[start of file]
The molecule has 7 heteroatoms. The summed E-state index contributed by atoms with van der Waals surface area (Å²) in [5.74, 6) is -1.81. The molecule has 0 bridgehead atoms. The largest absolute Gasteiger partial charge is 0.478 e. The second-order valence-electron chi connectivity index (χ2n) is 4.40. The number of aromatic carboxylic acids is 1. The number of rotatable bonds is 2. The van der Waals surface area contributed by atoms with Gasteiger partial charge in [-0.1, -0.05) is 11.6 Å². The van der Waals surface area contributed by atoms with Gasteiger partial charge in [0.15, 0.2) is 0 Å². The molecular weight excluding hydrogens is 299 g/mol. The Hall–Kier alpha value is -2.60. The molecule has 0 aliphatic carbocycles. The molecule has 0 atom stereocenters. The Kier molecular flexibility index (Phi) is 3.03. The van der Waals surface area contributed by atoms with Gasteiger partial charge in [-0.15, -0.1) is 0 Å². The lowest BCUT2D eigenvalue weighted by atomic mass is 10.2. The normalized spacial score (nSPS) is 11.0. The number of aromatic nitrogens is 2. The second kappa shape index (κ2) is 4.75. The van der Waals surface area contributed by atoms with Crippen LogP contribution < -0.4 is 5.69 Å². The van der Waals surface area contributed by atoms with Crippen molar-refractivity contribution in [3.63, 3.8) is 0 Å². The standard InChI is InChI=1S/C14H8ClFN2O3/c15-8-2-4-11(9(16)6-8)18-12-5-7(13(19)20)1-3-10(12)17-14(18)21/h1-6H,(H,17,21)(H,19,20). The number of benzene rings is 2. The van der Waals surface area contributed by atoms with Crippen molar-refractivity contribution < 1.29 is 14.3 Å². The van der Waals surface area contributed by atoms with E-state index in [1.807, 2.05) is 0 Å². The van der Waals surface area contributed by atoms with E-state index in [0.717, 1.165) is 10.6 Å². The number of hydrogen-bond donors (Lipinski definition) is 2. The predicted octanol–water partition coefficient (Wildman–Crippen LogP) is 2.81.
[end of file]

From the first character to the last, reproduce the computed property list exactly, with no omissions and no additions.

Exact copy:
The molecule has 7 heteroatoms. The summed E-state index contributed by atoms with van der Waals surface area (Å²) in [5.74, 6) is -1.81. The molecule has 0 bridgehead atoms. The largest absolute Gasteiger partial charge is 0.478 e. The second-order valence-electron chi connectivity index (χ2n) is 4.40. The number of aromatic carboxylic acids is 1. The number of rotatable bonds is 2. The van der Waals surface area contributed by atoms with Gasteiger partial charge in [-0.1, -0.05) is 11.6 Å². The van der Waals surface area contributed by atoms with Gasteiger partial charge in [0.15, 0.2) is 0 Å². The molecular weight excluding hydrogens is 299 g/mol. The Hall–Kier alpha value is -2.60. The molecule has 0 aliphatic carbocycles. The molecule has 0 atom stereocenters. The Kier molecular flexibility index (Phi) is 3.03. The van der Waals surface area contributed by atoms with Gasteiger partial charge in [-0.15, -0.1) is 0 Å². The lowest BCUT2D eigenvalue weighted by atomic mass is 10.2. The normalized spacial score (nSPS) is 11.0. The number of aromatic nitrogens is 2. The second kappa shape index (κ2) is 4.75. The van der Waals surface area contributed by atoms with Crippen LogP contribution < -0.4 is 5.69 Å². The van der Waals surface area contributed by atoms with Crippen molar-refractivity contribution in [3.63, 3.8) is 0 Å². The standard InChI is InChI=1S/C14H8ClFN2O3/c15-8-2-4-11(9(16)6-8)18-12-5-7(13(19)20)1-3-10(12)17-14(18)21/h1-6H,(H,17,21)(H,19,20). The number of benzene rings is 2. The van der Waals surface area contributed by atoms with Crippen molar-refractivity contribution < 1.29 is 14.3 Å². The van der Waals surface area contributed by atoms with E-state index in [1.807, 2.05) is 0 Å². The van der Waals surface area contributed by atoms with E-state index in [0.717, 1.165) is 10.6 Å². The number of hydrogen-bond donors (Lipinski definition) is 2. The predicted octanol–water partition coefficient (Wildman–Crippen LogP) is 2.81.